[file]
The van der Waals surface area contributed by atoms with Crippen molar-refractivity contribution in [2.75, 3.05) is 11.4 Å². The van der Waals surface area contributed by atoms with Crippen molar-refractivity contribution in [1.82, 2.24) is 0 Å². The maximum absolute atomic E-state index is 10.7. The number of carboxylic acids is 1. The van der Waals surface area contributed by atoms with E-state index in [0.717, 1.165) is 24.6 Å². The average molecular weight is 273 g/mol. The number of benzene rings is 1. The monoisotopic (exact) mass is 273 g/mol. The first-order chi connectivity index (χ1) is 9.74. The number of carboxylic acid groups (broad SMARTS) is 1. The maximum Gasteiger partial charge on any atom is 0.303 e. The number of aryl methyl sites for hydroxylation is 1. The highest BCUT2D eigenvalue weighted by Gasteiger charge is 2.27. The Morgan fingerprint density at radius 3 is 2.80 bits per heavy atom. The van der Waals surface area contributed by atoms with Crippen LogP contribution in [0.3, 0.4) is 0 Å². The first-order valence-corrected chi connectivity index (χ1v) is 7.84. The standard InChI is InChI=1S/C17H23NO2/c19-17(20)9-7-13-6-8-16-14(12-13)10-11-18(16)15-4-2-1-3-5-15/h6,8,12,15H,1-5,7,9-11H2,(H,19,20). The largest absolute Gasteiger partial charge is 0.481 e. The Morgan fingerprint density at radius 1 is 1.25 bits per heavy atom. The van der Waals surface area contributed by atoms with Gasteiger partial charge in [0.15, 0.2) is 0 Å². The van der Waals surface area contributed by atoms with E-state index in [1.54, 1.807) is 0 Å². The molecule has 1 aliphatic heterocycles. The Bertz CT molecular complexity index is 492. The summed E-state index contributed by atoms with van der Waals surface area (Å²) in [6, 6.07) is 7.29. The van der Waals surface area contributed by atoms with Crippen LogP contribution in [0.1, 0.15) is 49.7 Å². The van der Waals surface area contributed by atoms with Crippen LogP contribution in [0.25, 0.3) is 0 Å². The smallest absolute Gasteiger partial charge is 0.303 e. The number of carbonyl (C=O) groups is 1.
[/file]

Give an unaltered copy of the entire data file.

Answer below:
The van der Waals surface area contributed by atoms with Crippen molar-refractivity contribution in [2.75, 3.05) is 11.4 Å². The van der Waals surface area contributed by atoms with Crippen molar-refractivity contribution in [1.82, 2.24) is 0 Å². The maximum absolute atomic E-state index is 10.7. The number of carboxylic acids is 1. The van der Waals surface area contributed by atoms with E-state index in [0.717, 1.165) is 24.6 Å². The average molecular weight is 273 g/mol. The number of benzene rings is 1. The monoisotopic (exact) mass is 273 g/mol. The first-order chi connectivity index (χ1) is 9.74. The number of carboxylic acid groups (broad SMARTS) is 1. The maximum Gasteiger partial charge on any atom is 0.303 e. The number of aryl methyl sites for hydroxylation is 1. The highest BCUT2D eigenvalue weighted by Gasteiger charge is 2.27. The Morgan fingerprint density at radius 3 is 2.80 bits per heavy atom. The van der Waals surface area contributed by atoms with Crippen LogP contribution in [0.3, 0.4) is 0 Å². The first-order valence-corrected chi connectivity index (χ1v) is 7.84. The standard InChI is InChI=1S/C17H23NO2/c19-17(20)9-7-13-6-8-16-14(12-13)10-11-18(16)15-4-2-1-3-5-15/h6,8,12,15H,1-5,7,9-11H2,(H,19,20). The largest absolute Gasteiger partial charge is 0.481 e. The Morgan fingerprint density at radius 1 is 1.25 bits per heavy atom. The van der Waals surface area contributed by atoms with Gasteiger partial charge in [0.15, 0.2) is 0 Å². The van der Waals surface area contributed by atoms with E-state index in [1.54, 1.807) is 0 Å². The molecule has 1 aliphatic heterocycles. The Bertz CT molecular complexity index is 492. The summed E-state index contributed by atoms with van der Waals surface area (Å²) in [6, 6.07) is 7.29. The van der Waals surface area contributed by atoms with Crippen LogP contribution in [0.1, 0.15) is 49.7 Å². The van der Waals surface area contributed by atoms with Crippen LogP contribution in [0.25, 0.3) is 0 Å². The smallest absolute Gasteiger partial charge is 0.303 e. The number of carbonyl (C=O) groups is 1.